Located south of downtown, this linear waterfront sequence along Hillsborough Bay stretches through the historic Hyde Park neighborhood. The park and boulevard was conceived between 1891 and 1893 when Chester W. Chapin purchased 110 acres just three miles south of the Tampa city limits. There he established a suburb and trolley car system which stretched from his development to the Ballast Point Pavilion pleasure ground. In 1907, Colonel Alfred Ruben Swann and Eugene Holtsinger continued the picturesque road, connecting it to downtown through their Suburb Beautiful residential district. By 1926, the entire length of the combined roadway was known as Bayshore Boulevard, with roadbeds flanking a trolley track median. Between 1934 and 1939 the Works Progress Administration funded extensive road renovations, including regrading, raising the seawall's height, and adding the signature Beaux Arts style balustrade. Trolley car service ended in 1946. In the 1960s, high rise residential buildings began to replace the private homes on the north side of the boulevard.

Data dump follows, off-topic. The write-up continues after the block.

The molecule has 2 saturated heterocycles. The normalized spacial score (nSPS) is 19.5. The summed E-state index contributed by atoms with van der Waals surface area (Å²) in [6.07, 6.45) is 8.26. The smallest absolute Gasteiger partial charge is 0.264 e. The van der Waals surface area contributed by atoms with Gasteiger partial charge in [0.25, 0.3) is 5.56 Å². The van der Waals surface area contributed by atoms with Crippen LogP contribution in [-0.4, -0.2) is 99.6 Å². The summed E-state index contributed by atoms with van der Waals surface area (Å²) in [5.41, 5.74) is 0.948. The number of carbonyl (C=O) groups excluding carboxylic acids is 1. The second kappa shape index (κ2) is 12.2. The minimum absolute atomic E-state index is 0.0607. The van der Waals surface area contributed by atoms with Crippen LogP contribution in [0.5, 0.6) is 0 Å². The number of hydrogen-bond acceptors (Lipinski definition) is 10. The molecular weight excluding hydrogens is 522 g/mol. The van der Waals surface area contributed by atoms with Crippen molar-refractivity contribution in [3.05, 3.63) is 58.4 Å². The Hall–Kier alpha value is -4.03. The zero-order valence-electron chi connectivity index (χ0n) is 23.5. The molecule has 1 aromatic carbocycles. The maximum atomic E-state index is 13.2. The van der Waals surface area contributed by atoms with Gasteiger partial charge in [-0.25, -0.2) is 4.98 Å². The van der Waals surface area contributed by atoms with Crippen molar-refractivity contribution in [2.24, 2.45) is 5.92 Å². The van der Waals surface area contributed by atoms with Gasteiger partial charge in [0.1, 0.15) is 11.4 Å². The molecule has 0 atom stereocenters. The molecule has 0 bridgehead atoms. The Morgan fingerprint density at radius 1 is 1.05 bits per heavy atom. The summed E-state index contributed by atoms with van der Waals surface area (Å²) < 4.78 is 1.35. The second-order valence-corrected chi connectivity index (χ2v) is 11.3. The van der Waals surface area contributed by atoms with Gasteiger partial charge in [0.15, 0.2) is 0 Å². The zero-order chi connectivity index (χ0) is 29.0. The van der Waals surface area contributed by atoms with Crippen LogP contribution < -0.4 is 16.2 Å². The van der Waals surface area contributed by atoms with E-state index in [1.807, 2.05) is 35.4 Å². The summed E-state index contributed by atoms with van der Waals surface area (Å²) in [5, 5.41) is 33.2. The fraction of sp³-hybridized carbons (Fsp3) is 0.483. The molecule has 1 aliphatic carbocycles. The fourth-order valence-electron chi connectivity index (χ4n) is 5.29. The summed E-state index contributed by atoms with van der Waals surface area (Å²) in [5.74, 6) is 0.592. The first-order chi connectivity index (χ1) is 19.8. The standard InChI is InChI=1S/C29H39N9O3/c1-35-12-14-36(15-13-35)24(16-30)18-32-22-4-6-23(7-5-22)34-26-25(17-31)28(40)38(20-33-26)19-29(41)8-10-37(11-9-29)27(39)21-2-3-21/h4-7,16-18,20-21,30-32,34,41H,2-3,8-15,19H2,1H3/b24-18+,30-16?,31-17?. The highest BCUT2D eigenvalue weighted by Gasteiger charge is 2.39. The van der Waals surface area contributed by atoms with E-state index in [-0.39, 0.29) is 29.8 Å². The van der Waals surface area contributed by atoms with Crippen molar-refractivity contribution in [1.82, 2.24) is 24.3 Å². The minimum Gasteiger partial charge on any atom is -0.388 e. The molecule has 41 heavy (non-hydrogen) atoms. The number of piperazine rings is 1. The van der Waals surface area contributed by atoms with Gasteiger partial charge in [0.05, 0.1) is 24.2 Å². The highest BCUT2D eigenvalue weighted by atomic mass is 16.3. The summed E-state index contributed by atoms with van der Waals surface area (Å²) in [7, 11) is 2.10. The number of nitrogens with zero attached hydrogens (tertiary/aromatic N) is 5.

Today, the two-lane divided road runs 4.5 miles, and is composed of a 10-foot wide continuous sidewalk edged by the whitewashed masonry balustrade, providing uninterrupted views of the bay. Grass medians along the sidewalk provide a park-like continuity and are planted with irregularly-spaced palm trees. Medians also separate the two wide road beds, and are planted with grass and palm trees where space allows. Since 1989, the boulevard has been part of the city’s Greenway trail.